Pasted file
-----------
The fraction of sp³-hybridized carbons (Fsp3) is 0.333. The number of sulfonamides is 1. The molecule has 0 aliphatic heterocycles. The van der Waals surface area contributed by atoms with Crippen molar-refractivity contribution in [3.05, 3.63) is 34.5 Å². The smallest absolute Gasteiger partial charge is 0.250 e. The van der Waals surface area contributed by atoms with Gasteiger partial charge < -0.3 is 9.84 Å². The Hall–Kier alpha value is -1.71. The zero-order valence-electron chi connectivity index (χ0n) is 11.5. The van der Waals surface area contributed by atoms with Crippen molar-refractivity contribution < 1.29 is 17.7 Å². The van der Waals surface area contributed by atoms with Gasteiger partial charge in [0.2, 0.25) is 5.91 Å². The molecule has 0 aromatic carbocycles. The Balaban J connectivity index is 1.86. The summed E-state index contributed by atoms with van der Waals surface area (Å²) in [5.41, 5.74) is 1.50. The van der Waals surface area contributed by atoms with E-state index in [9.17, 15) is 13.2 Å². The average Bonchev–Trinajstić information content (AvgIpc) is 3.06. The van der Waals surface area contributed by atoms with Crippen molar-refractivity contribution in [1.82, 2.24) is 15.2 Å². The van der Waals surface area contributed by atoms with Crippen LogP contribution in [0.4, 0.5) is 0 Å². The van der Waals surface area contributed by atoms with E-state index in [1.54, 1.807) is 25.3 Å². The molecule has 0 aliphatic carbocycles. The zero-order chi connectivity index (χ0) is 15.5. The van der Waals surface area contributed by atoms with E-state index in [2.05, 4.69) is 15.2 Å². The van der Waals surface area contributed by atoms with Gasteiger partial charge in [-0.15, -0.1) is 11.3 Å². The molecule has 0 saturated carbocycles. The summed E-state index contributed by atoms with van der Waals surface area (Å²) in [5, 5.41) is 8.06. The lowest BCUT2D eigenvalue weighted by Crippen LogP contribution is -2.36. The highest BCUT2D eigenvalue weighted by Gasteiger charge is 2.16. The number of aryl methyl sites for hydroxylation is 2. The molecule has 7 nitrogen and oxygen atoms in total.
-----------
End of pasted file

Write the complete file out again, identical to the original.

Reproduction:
The fraction of sp³-hybridized carbons (Fsp3) is 0.333. The number of sulfonamides is 1. The molecule has 0 aliphatic heterocycles. The van der Waals surface area contributed by atoms with Crippen molar-refractivity contribution in [3.05, 3.63) is 34.5 Å². The smallest absolute Gasteiger partial charge is 0.250 e. The van der Waals surface area contributed by atoms with Gasteiger partial charge < -0.3 is 9.84 Å². The Hall–Kier alpha value is -1.71. The zero-order valence-electron chi connectivity index (χ0n) is 11.5. The van der Waals surface area contributed by atoms with Crippen molar-refractivity contribution < 1.29 is 17.7 Å². The van der Waals surface area contributed by atoms with Gasteiger partial charge in [0.2, 0.25) is 5.91 Å². The molecule has 0 aromatic carbocycles. The Balaban J connectivity index is 1.86. The summed E-state index contributed by atoms with van der Waals surface area (Å²) in [5.41, 5.74) is 1.50. The van der Waals surface area contributed by atoms with E-state index in [9.17, 15) is 13.2 Å². The average Bonchev–Trinajstić information content (AvgIpc) is 3.06. The van der Waals surface area contributed by atoms with Crippen molar-refractivity contribution in [1.82, 2.24) is 15.2 Å². The van der Waals surface area contributed by atoms with Crippen LogP contribution in [0.4, 0.5) is 0 Å². The van der Waals surface area contributed by atoms with E-state index in [1.54, 1.807) is 25.3 Å². The molecule has 0 aliphatic carbocycles. The zero-order chi connectivity index (χ0) is 15.5. The van der Waals surface area contributed by atoms with E-state index in [2.05, 4.69) is 15.2 Å². The van der Waals surface area contributed by atoms with Gasteiger partial charge in [-0.15, -0.1) is 11.3 Å². The molecule has 0 saturated carbocycles. The summed E-state index contributed by atoms with van der Waals surface area (Å²) in [5, 5.41) is 8.06. The lowest BCUT2D eigenvalue weighted by Crippen LogP contribution is -2.36. The highest BCUT2D eigenvalue weighted by Gasteiger charge is 2.16. The number of aryl methyl sites for hydroxylation is 2. The molecule has 7 nitrogen and oxygen atoms in total.